CRESTVIEW — The Okaloosa County Jail is bursting at the seams.

Extra sets of bunk beds are crowded into cells meant to house just four people. Correctional officers are outnumbered; two officers are sometimes responsible for almost 250 inmates. Some inmates don’t even have a bed to sleep on, and are forced to sleep on “boats,” raised cots with a thin mattress on top.

It’s a problem, according to Jail Director Stefan Vaughan, that’s been going on for more than a century.

“I would argue that this has been going on systemically since the county originated,” he said.

Indeed, overcrowding at the jail isn’t a new problem, but rather be the norm. The Daily News has been writing about it for at least 20 years, according to the newspaper's archives.

So what does jail overcrowding look like, and why should taxpayers be concerned?

One cell, several inmates

The layout of the Okaloosa County Jail is pretty straightforward. Inmates are divided into five “pods” inside the jail, which collectively are meant to house just 594 people. But most months it’s housing more than 900, according to Vaughan.

Nearly three quarters of those inmates are “pretrial detainees,” or inmates who haven’t been to trial yet and haven’t been proven guilty of anything.

“It’s a high number,” Vaughan said. “It tapers off sometimes, and then goes right back up again.”

Including correctional officers and other staff members, the jail’s daily population regularly exceeds 1,000 people — almost twice its capacity.

And with the jail essentially acting as its own “city,” with food and shelter services, the increase in inmates means everything else must increase, too.

“It needs to expand when you have more people,” Vaughan said. “When you have more people, you need more supplies, more food, and the cost of doing business on a day-to-day basis is greater. More water, air, heat. ... In addition to that, when you have more people around, the space for each individual becomes reduced. Those are all things that just fall in line with having more individuals (in the jail.)”

Okaloosa County’s budget for the corrections department for fiscal 2019 is a little more than $14.9 million, almost a million dollars more than it was two years ago. It’s one of the county’s largest expenditures, behind only the Sheriff’s Office and Tourist Development Fund.

Inmates sleeping on floors, in day rooms

On a recent walk through the jail, Maj. Eric Esmond, who’s in charge of jail operations, said the overcrowding presents dangers to the staff.

Some inmates could be seen sleeping on cots outside the cells and in the “day room,” or main living area of the pod, where corrections officers have to walk through several times a night to check on the inmates. Esmond said it’s not unusual for officers to have things thrown at them by inmates sleeping outside the cells.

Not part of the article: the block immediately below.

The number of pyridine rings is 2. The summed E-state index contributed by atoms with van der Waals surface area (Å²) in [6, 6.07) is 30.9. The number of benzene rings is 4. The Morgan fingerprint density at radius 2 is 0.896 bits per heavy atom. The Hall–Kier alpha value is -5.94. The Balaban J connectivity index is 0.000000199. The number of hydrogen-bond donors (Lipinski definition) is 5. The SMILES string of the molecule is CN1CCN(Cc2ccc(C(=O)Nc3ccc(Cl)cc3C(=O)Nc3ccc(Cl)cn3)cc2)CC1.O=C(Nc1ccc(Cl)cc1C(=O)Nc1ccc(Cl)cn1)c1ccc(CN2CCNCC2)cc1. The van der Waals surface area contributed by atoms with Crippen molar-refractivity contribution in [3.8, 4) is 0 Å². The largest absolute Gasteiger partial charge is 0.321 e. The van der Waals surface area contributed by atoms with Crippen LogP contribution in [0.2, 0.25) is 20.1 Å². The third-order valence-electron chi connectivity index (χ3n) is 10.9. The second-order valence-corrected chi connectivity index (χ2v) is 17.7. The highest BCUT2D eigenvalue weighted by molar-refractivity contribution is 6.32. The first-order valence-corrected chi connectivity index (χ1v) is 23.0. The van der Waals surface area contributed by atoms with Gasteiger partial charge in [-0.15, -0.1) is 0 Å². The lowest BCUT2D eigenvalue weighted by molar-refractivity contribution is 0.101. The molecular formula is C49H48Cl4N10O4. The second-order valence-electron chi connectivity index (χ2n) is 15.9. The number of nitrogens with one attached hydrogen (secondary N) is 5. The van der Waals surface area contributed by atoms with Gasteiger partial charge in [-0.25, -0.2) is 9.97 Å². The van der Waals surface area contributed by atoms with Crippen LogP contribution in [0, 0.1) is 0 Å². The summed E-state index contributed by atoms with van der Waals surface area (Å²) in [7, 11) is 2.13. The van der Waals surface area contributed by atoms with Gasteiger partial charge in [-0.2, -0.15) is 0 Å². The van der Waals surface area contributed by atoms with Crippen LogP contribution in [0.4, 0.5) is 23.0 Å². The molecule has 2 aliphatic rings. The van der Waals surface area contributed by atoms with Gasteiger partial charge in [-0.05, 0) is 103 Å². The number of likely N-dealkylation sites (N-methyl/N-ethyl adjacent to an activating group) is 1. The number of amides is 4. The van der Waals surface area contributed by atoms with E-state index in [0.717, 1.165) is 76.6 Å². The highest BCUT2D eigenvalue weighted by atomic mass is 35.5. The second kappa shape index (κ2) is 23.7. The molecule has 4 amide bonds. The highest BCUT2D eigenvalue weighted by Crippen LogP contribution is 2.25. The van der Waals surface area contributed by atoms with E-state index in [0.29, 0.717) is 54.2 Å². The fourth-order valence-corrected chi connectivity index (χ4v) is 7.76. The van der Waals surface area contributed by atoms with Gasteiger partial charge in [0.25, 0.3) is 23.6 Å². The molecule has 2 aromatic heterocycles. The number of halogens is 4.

The officers also fear that there aren’t not enough of them to go around. Lookouts posted in each of the five pods give the correctional officer, or ideally, a team of officers a panoramic view of the entire pod — including all the cells and inmates — and they can close or open cell doors, turn lights on and off and maintain a close watch.

As it stands now, there are only one or two officers at a time patrolling an entire pod, something that could be dangerous. Many of the officers said they desperately want more help, because keeping an eye on that many inmates at once is a challenge, especially when fights break out.

“If we have inmates behaving badly, we don’t have many places we can put them,” Esmond said. “We have to determine who has behaved the worst, and we only have so many cells we use for confinement.”

The inmates themselves don’t appreciate having to sleep in the dayrooms or sleep seven or eight people to a cell. In one pod, an inmate could be seen trying to sleep on a cot close to the wall in the dayroom with a couple of books behind him, while several inmates loudly played cards on a metal table a few feet away.

“The ones living out here in the dayroom, some of them don’t feel very secure,” Esmond said. “You’ve got other people walking over them, and they don’t feel comfortable.”

In some cells, extra bunk beds are permanently screwed to the walls — a symbol that overcrowding has become the norm.

Esmond said the jail recently purchased more boats, which come in at $350 each.

"We’d like to not have individuals in jail at all,” Esmond said. “But unfortunately, that’s not the way society is. But we regularly talk about endeavors going forward that could systemically reduce our inmate population.”